Bodhi Day (8 December)
Bodhi Day is celebrated among Buddhists all over the world. As Buddhism is considered one of the influential religions, therefore, it is also included in December global holidays. On 8 December, Bodhi (Siddharta Gautama) reached enlightenment.
Specialities of Bodhi Day
- Going on pilgrimages
- Visiting Buddhist temples
- Visiting holy sites
- Giving donations
- Doing meditations
Human Rights Day (December 10)
The next December global holidays is Human Rights Day. Human Rights Day is celebrated annually on the 10th of December all over the world. People rely on equality among people without any discrimination. Many organizations stress over prevailing justice among various upper and lower nations.
Specialities of Human Rights Day
Various rights are advocated on this day. Some of them are the following;
- Rights to and liberty
- Freedom from slavery and torture
- The right to work and education
- Freedom of speech, opinion and expression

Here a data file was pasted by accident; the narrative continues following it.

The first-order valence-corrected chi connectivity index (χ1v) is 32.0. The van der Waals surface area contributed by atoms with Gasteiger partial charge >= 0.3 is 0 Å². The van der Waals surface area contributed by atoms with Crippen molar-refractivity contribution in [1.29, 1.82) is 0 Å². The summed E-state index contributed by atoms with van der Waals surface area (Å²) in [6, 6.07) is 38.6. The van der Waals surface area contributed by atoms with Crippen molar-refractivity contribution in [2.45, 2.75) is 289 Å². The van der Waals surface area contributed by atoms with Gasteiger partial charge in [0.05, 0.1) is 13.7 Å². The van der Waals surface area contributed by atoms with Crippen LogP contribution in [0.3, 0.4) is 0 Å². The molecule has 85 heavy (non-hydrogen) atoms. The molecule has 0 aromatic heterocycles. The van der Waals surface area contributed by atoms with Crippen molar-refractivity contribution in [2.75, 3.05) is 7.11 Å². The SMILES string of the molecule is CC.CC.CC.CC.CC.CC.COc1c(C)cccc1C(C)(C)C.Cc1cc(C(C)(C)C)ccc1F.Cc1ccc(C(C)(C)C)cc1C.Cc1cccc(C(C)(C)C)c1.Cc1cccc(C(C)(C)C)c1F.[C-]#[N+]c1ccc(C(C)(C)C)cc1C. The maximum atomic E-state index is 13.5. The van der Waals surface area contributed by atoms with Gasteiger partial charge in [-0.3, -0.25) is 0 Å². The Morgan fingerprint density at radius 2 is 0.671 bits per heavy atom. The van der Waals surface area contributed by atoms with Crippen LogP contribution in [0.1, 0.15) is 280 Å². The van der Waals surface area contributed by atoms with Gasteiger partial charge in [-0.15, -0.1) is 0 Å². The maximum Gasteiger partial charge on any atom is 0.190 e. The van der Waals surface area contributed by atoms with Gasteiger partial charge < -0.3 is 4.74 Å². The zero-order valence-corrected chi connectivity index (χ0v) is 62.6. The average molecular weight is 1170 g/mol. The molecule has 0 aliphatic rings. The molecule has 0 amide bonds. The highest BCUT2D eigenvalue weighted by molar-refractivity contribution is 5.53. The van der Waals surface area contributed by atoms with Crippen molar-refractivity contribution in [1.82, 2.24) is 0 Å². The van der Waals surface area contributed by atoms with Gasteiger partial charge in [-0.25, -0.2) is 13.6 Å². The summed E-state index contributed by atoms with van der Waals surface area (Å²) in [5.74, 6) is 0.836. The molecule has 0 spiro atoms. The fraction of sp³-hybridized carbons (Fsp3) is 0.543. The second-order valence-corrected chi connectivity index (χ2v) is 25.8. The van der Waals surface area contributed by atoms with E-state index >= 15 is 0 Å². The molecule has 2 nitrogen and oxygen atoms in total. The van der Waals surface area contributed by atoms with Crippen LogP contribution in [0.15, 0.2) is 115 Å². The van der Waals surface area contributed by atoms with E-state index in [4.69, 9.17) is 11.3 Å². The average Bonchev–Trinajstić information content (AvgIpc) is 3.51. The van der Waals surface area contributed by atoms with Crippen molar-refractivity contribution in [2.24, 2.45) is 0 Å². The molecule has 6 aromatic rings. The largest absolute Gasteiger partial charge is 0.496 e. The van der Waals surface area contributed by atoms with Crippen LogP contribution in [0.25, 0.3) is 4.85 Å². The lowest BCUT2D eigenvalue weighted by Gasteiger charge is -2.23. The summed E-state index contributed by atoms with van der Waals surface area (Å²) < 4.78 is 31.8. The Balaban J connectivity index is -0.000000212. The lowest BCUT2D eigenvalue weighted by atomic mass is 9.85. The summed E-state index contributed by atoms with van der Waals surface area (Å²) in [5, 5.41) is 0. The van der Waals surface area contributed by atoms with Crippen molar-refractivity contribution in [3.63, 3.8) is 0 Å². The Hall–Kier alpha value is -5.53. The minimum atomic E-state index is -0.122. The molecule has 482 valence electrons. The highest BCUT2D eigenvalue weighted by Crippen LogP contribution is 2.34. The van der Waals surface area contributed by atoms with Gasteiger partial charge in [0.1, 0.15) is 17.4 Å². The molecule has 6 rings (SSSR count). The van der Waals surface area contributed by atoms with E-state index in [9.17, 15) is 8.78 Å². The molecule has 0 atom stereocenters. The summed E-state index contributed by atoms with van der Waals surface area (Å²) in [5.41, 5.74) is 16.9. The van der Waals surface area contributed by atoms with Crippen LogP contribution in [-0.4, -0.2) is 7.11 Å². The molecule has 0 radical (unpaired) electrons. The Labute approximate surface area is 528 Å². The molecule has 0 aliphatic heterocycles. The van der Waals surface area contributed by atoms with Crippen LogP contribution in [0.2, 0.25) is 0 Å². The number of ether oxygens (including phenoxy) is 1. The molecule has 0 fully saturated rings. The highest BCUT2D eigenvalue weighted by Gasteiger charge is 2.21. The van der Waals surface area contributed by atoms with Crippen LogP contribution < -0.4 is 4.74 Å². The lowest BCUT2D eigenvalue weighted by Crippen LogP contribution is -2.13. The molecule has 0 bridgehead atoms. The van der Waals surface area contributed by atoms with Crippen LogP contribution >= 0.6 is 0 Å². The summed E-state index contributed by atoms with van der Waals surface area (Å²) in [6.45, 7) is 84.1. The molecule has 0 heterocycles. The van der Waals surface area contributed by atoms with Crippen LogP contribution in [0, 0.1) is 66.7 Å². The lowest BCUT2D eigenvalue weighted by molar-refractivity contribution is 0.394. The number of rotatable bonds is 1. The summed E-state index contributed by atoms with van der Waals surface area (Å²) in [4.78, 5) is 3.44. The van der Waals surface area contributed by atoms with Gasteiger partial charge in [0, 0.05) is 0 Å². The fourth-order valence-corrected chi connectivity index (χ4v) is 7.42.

- Freedom of religion
- Freedom of privacy
- Freedom of marriage
Santa Lucia (December 13)
Santa Lucia is a religious Italian Festive. It’s celebrated in the honor of the martyr Saint Santa Lucia. She’s a symbol of light in the darkest parts of the year. This festival represents light and hope in Sweden. It’s celebrated on December 13 in Italy and Sweden.
Specialities of Santa Lucia
- Atmospheric concerts
- Ceremonies featuring singers
- Singers clad in white headdresses featuring actual flickering candles.
- It can be traced back to the 4th Century.
- Christian Feast Day.
Hanukkah (December 18 to December 26)